Stopping by Woods on a Snowy Evening by Robert Frost - Summary and Analysis

Stopping by Woods on a Snowy Evening by Robert Frost

Stopping by Woods on a Snowy Evening by Robert Frost

Robert Frost is one of the well-known American Poets.  He was born on 26 March 1874 in San Francisco, California, U.S.A. The first two volumes of his poetry: A Bov's will(1913) and North of Boston(1914) were first published in England. Later, eight more  volumes of his poetry were brought out in America: Mountain interval (1916), New Hmpshire (1923), West Running Brook (1928), A Further Range (1936), A Witness Tree (1942), Come in ad other Poems (1943), A Masque of Reason (1945) and A Masque of Mercy (1947).

Stopping by Woods on a Snowy Evening

Whose woods these are I think I know.
His House is in the village though
He will not see me stopping here
To watch his woods fill up with snow.

My little horse must think it queer
To stop without a faun house hear. 
Between the woods and frozen lake
The darkest evening of the year.

He gives his harness bells a shake
To ask if there is some mistake
The only other sounds' the sweep
Of easy wind and downy flake.

The woods are lovely dark and deep
But I have promises to keep
And miles to go before I sleep
And miles to go before I sleep.

Stopping by Woods on a Snowy Evening by Robert Frost

Stopping by Woods on a Snowy Evening Summary

The poem Stopping by Woods on a Snowy Evening comprises four stanzas and the narrative is simple. This poem suggests an underlying idea that one must have a focus in life. We must be focused to achieve our goal and should not be tempted by the other attractions we find in the world.

In stanza I,  the poet says that he knows the owner of the woods whose house is in the village and who may not the poet admiringly watching his woods fill up with snow.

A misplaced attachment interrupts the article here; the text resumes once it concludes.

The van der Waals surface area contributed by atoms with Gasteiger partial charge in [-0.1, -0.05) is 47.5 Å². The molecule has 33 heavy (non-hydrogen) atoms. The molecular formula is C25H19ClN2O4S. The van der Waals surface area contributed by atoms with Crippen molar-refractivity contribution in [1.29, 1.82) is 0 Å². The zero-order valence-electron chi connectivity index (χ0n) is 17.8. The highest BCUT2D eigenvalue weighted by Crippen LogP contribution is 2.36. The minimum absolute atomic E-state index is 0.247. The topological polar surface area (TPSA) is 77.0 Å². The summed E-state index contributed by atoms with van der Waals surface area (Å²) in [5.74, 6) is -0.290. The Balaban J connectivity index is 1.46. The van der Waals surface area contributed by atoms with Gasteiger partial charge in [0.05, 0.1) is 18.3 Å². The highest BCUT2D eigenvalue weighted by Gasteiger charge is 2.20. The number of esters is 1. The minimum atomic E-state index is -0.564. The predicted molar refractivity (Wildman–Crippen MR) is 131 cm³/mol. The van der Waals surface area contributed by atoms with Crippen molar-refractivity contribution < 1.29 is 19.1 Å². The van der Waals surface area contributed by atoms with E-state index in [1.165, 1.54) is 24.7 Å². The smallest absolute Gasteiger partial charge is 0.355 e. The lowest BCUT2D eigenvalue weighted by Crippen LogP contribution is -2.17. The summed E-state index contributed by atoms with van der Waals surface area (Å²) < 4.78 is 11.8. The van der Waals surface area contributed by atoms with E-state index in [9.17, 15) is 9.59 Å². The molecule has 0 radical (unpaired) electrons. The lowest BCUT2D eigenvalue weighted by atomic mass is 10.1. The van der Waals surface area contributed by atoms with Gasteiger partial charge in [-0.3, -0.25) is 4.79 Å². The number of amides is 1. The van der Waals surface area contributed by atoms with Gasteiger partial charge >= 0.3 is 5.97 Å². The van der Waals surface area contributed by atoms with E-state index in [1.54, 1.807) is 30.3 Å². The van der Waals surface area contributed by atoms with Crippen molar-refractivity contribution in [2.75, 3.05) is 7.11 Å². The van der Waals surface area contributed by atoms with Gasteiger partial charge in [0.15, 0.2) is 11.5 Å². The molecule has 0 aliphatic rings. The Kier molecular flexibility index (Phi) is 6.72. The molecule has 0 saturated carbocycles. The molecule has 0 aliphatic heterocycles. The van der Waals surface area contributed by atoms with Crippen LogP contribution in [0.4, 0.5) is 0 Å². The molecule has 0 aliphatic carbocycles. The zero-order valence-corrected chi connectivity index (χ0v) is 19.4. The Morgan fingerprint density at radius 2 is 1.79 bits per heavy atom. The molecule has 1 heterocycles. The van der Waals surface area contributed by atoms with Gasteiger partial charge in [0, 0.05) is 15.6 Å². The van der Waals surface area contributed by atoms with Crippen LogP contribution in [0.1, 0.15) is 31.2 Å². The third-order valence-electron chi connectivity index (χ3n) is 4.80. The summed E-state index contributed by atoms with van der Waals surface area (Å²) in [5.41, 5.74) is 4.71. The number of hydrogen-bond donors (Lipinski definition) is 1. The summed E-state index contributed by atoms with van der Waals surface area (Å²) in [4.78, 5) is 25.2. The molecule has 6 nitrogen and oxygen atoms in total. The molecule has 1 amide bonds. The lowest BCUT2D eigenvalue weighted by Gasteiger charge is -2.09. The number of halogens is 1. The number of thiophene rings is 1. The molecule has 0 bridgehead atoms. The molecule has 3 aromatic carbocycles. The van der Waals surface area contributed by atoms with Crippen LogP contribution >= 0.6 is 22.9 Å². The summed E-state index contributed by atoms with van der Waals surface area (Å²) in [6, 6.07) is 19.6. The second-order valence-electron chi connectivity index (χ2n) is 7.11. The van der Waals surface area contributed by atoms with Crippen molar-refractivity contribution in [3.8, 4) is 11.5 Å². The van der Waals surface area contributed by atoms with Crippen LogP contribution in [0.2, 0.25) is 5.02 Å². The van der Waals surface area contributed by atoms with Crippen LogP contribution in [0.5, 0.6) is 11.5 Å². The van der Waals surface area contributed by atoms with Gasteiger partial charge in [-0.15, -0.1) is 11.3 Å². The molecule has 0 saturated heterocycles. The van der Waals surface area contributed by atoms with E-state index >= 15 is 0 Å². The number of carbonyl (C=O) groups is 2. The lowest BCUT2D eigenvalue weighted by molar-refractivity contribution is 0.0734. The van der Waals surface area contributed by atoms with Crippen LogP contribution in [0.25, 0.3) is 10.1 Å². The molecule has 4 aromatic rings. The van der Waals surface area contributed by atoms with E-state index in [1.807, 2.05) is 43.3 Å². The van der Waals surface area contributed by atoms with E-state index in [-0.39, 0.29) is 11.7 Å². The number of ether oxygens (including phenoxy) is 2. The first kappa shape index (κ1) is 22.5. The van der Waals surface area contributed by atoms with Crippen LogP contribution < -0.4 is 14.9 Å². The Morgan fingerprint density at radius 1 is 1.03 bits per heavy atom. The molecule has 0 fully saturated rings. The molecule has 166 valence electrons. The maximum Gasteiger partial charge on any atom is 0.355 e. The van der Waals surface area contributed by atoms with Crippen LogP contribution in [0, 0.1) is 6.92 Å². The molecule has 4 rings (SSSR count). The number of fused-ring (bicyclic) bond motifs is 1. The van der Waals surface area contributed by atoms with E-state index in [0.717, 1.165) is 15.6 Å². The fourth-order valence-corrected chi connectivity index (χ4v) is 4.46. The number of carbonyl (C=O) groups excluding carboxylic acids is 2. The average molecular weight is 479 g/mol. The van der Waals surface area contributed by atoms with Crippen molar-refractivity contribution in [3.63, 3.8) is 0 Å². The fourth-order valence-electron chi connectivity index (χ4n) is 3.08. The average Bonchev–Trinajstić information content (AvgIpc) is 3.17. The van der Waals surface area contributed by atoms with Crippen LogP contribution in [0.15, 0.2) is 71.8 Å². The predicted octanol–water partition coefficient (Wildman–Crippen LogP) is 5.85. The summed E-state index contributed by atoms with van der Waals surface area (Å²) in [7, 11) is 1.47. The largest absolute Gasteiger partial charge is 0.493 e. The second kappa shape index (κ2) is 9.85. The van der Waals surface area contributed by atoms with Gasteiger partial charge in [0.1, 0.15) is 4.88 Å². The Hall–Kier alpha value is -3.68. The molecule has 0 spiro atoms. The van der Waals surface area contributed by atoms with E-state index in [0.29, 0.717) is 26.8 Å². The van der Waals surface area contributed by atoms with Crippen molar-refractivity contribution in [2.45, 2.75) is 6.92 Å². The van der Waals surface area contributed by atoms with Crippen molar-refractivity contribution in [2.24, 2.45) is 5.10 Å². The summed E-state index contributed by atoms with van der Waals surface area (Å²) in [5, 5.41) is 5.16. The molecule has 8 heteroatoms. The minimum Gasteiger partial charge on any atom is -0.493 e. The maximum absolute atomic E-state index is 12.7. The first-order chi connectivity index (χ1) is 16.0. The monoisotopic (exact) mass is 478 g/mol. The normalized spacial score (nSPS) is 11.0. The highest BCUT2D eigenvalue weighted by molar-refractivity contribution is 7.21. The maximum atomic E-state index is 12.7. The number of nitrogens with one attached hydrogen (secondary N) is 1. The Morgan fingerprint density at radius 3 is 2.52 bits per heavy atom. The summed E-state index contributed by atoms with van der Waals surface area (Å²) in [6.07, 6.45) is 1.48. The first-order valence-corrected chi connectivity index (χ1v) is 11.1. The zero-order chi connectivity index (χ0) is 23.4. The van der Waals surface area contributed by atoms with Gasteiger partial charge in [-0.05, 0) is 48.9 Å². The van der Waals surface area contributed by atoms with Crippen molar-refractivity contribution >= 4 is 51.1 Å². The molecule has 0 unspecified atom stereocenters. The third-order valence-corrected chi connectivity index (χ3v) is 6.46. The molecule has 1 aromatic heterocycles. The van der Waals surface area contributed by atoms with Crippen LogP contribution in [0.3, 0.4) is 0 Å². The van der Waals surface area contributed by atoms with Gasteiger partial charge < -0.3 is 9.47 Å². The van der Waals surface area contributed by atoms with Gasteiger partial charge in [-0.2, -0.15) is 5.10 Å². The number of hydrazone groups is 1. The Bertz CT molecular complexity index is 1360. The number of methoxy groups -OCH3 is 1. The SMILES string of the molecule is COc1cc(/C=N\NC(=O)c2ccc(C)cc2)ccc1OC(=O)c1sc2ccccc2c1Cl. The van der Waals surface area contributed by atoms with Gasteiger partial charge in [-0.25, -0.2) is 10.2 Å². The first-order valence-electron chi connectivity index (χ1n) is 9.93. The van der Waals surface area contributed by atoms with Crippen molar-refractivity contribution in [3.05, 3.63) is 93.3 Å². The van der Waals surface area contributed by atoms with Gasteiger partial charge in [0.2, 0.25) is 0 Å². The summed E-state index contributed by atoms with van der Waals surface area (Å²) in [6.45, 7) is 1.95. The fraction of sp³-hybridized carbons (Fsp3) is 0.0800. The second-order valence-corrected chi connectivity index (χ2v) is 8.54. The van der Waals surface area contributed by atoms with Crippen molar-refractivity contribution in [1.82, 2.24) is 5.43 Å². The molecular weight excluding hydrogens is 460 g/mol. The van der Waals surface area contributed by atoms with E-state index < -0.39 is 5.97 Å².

In stanza II, the poet fancifully imagines that his horse might think it strange to stop between the woods and the frozen lake where there is no farmhouse.

In stanza III, the poet continues in the same vein as in stanza II and imagines that the horse shakes his harness bells now and then to ask whether there is any mistake in stopping near the woods. Further, the poet says that besides the sound of the bells, the only other sound is that of the wind.

In the concluding portion of the poem i.e. stanza IV, the poet declares that even though the woods are attractive, he can not go to the woods as he has a number of promises to keep and many miles to travel before taking rest.

Stopping by Woods on a Snowy Evening by Robert Frost

Stopping by Woods on a Snowy Evening Analysis

The poem Stopping by Woods on a Snowy Evening is not just a record of something that once happened to the poet. It expresses the conflict between the demands of practical life with its obligations to others and the poignant desire to escape into a land of reverie.

The poet's consciousness seems to be on the verge of freeing itself from ordinary life, but the poet remembers that his journey has a purpose and he has promises to keep and miles to go before he can yield to the dreamlike release which the woods offer.

There is no overt symbolism in this poem. Yet the reader finds his vision directed in such a way that he sees the poet's purely personal experience as an image of experiences common to all. The wide scope of the meaning becomes obvious in the last four lines. These state the conflict in a simple, realistic way.

Further, the depth, richness, and significance of the lyric are brought out only on a symbolistic reading. Sleep, and darkness, suggesting death and the woods suggest enchantment. Frost's symbols define and explain each other. The woods which the poet enjoys looking upon are opposed to the promises he must keep. Since the poet will allow himself to sleep only after he has kept his promises. Sleep becomes a deserved reward in contrast to the unearned pleasure of looking at the woods. 

Poetic Devices

Robert Frost's Stopping by woods on a snowy evening is a lyric. The term lyric is used for any fairly short, non-narrative poem presenting a single speaker who expresses a state of mind or a process of thought or feeling.

The first three stanzas follow the rhyme pattern a-a-b-a. In the last stanza, the end words in all the four lines rhyme with each other -deep-keep-sleep-sleep.

Darkness and sleep are symbol for death, the woods for enchantment or reverie.

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